Never miss a story

Get subscribed to our newsletter

Hindu festival Kamika Ekadashi. Wikimedia
  • Very little is known about the Hindu festival Kamika Ekadashi
  • The festivities start with Parana, that means breaking the fast
  • Pratahkal is the most preferred time to break the fast

Kolkata, July 18, 2017:

Kamika Ekadashi is one of the lesser known Hindu festivals in India. There is a possibility that very few of us may have heard about it. This year, Kamika Ekadashi is on July 19 and is celebrated by many, particularly who believe in Hinduism.

The festivities start with Parana, that means breaking the fast. Ekadashi Parana should be done after sunrise on next day of Ekadashi fast. Parana needs to be done within Dwadashi Tithi unless Dwadashi is over before sunrise. Not doing Parana within Dwadashi is treated similarly to an offense.

Parana is not supposed to be done during Hari Vasra. One needs to wait for Hari Vasara to get over before breaking the Ekadashi fast. The first one-fourth duration of Dwadashi Tithi is Hari Vasara.

Pratahkal is the most preferred time to break the fast. However, breaking the fast during Madhyahna should be avoided. Only if due to some reasons one is not able to break the fast during Pratahkal then one is allowed to do it after Madhyahna.

ALSO READ: Ekadasi: Why Ekadashi is celebrated in Hinduism? – by Dr Bharti Raizada

Sometimes Ekadashi fasting is suggested on two consecutive days but it is advised that Smartha with family should observe fasting on the first day only. The alternate Ekadashi fasting, which is the second one, is suggested for sanyasis, widows and for those who intend to achieve Moksha. If alternate Ekadashi fasting is suggested for Smartha it may coincide with Vaishnava Ekadashi fasting day.

Ekadashi fasting on both days is suggested for only those staunch devotees of Lord Vishnu who seek love and affection from their respected deity.

This year the Kamika Ekadashi falls on 19th July, Wednesday. On 20th, Parana time is from 13:02 to 15:40. On Parana Day the Hari Vasara end moment is 9:38. Here is the list of the other important timings for Kamika Ekadashi this year:

Alternate Kamika Ekadashi = 20/07/2017
On 21st, Parana Time for Alternate Ekadashi = 05:07 to 07:45
On Parana Day Dwadashi would be over before Sunrise
Ekadashi Tithi Begins = 07:25 on 19/Jul/2017
Ekadashi Tithi Ends = 04:27 on 20/Jul/2017

– by Durba Mandal of NewsGram. Twitter @dubumerang



Narakasura's death is celebrated as 'Naraka Chaturdashi' popularly known as Choti Diwali

Diwali is arguably one of the most auspicious and celebrated holidays in South Asia. It is celebrated over the span of five days, where the third is considered most important and known as Diwali. During Diwali people come together to light, lamps, and diyas, savour sweet delicacies and pray to the lord. The day has various origin stories with the main them being the victory of good over evil. While the North celebrates the return of Lord Rama and Devi Sita to Ayodhya, the South rejoices in the victory of Lord Krishna and his consort Satyabhama over evil Narakasura.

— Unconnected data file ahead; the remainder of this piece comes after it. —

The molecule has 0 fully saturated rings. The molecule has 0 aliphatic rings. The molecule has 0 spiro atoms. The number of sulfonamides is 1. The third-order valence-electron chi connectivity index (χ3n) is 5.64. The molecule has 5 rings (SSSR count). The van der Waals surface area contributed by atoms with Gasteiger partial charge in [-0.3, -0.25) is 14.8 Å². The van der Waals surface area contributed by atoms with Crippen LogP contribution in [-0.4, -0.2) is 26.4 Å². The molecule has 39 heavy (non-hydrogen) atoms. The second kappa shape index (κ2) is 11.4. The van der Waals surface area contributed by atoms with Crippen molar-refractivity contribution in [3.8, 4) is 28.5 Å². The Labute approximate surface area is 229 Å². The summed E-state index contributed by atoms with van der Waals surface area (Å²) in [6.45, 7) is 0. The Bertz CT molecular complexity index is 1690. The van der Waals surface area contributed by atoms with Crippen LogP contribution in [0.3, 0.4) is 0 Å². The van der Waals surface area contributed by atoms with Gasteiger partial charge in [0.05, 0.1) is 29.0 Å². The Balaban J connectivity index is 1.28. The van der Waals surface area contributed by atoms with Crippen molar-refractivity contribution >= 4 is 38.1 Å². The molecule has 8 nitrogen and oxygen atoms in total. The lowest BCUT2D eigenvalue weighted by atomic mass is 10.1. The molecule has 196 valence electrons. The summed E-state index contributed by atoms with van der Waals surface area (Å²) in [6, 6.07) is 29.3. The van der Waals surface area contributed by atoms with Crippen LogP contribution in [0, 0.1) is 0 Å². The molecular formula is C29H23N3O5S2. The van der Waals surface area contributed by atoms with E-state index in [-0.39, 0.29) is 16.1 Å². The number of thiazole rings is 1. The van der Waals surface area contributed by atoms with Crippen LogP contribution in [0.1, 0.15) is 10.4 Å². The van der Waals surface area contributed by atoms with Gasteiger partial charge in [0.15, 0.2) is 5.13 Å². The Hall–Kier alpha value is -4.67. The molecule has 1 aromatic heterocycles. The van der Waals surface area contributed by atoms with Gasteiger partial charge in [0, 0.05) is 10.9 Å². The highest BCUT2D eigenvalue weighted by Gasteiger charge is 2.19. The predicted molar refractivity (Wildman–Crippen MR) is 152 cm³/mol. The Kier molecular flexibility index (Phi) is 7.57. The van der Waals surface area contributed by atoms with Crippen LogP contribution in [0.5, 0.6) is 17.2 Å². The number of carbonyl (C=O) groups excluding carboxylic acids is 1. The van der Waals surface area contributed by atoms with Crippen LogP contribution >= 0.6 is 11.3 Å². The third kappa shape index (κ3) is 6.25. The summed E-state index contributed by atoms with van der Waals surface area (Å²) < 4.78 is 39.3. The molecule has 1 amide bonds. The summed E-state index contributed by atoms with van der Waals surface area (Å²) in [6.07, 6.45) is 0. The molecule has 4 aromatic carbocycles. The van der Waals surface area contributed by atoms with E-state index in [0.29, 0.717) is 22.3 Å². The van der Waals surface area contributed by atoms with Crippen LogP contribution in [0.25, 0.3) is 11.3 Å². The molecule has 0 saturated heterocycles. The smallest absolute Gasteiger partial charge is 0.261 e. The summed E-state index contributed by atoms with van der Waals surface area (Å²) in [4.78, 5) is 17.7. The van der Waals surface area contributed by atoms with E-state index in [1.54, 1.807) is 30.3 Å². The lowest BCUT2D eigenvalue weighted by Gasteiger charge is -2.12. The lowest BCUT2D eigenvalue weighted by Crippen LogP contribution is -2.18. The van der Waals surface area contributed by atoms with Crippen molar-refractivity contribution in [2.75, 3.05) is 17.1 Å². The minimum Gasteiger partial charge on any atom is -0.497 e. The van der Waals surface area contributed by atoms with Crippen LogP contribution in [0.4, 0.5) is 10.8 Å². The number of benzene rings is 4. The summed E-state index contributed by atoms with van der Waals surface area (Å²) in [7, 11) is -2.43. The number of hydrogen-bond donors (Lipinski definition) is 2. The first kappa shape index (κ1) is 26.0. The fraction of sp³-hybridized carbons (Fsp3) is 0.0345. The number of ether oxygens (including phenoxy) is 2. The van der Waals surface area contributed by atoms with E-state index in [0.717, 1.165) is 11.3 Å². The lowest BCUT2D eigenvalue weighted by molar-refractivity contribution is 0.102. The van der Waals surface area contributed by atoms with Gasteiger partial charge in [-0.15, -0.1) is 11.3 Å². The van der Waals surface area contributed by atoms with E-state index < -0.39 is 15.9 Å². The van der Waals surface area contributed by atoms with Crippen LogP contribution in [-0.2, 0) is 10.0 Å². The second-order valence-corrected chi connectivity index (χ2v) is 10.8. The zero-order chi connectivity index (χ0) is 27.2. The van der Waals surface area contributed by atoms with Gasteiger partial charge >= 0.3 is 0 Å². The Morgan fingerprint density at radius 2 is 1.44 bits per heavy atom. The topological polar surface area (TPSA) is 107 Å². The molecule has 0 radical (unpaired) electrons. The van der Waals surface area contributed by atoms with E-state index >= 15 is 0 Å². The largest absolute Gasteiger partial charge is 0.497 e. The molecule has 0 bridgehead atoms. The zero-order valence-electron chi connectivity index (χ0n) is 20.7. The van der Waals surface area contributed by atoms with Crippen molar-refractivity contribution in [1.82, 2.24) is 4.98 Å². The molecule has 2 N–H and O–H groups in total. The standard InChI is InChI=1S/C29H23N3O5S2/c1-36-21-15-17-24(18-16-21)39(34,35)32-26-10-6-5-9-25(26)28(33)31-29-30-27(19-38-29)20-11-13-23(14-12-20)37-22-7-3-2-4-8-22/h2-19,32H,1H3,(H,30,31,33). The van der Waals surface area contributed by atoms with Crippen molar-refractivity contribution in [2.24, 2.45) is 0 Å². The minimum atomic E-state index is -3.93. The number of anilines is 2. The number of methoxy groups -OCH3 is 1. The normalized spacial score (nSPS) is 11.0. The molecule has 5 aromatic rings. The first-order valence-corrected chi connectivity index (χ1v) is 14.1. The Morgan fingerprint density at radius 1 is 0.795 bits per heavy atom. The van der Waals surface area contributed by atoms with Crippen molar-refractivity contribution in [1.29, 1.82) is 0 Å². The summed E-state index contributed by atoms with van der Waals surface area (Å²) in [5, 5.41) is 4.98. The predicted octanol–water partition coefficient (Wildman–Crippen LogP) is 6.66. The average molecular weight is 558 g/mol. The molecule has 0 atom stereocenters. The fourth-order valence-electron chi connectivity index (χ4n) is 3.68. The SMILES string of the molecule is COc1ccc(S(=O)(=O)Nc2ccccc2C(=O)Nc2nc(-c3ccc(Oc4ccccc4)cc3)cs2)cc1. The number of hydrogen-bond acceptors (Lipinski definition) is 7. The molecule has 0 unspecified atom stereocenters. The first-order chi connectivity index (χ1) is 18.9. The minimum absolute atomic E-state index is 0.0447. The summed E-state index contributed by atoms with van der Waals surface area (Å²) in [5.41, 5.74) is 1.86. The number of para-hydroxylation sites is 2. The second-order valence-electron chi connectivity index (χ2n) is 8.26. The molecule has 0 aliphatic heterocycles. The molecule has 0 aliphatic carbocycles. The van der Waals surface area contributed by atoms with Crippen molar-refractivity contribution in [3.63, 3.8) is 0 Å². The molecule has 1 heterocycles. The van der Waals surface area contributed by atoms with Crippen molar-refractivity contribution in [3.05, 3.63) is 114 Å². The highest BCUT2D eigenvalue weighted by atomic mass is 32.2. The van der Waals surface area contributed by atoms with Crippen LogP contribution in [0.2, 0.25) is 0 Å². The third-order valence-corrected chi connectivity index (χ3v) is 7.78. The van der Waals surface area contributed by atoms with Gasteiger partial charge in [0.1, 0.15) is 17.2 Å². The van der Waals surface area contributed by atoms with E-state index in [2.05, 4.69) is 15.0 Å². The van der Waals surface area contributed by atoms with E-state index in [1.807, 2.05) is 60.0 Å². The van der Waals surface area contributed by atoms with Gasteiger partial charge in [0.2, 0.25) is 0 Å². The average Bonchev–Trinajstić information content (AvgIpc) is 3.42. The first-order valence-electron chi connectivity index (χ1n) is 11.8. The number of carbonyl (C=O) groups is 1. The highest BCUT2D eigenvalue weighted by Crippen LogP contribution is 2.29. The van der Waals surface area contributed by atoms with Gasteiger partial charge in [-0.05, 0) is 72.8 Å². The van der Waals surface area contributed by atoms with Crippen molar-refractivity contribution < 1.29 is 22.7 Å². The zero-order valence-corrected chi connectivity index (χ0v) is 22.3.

Narakasura- The great mythical demon King

Naraka or Narakasur was the son of Bhudevi (Goddess Earth) and fathered either by the Varaha incarnation of Vishnu or Hiranyaksha. He grew to be a powerful demon king and became the legendary progenitor of all three dynasties of Pragjyotisha-Kamarupa, and the founding ruler of the legendary Bhauma dynasty of Pragjyotisha.

Keep Reading Show less
Wikimedia Commons

Safety-pins with charms

For all the great inventions that we have at hand, it is amazing how we keep going back to the safety pin every single time to fix everything. Be it tears in our clothes, to fix our broken things, to clean our teeth and nails when toothpicks are unavailable, to accessorize our clothes, and of course, as an integral part of the Indian saree. Safety pins are a must-have in our homes. But how did they come about at all?

The safety pin was invented at a time when brooches existed. They were used by the Greeks and Romans quite extensively. A man named Walter Hunt picked up a piece of brass and coiled it into the safety pin we know today. He did it just to pay off his debt. He even sold the patent rights of this seemingly insignificant invention just so that his debtors would leave him alone.

Keep Reading Show less

Sesame oil bath is also called ennai kuliyal in Tamil

In South India, Deepavali marks the end of the monsoon and heralds the start of winter. The festival is usually observed in the weeks following heavy rain, and just before the first cold spell in the peninsula. The light and laughter that comes with the almost week-long celebration are certainly warm to the bones, but there is still a tradition that the South Indians follow to ease their transition from humidity to the cold.

Just before the main festival, the family bathes in sesame oil. This tradition is called 'yellu yennai snaana' in Kannada, or 'ennai kuliyal' in Tamil, which translates to 'sesame oil bath'. The eldest member of the family applies three drops of heated oil on each member's head. They must massage this oil into their hair and body. The oil is allowed to soak in for a while, anywhere between twenty minutes to an hour. After this, they must wash with warm water before sunrise.

Keep reading... Show less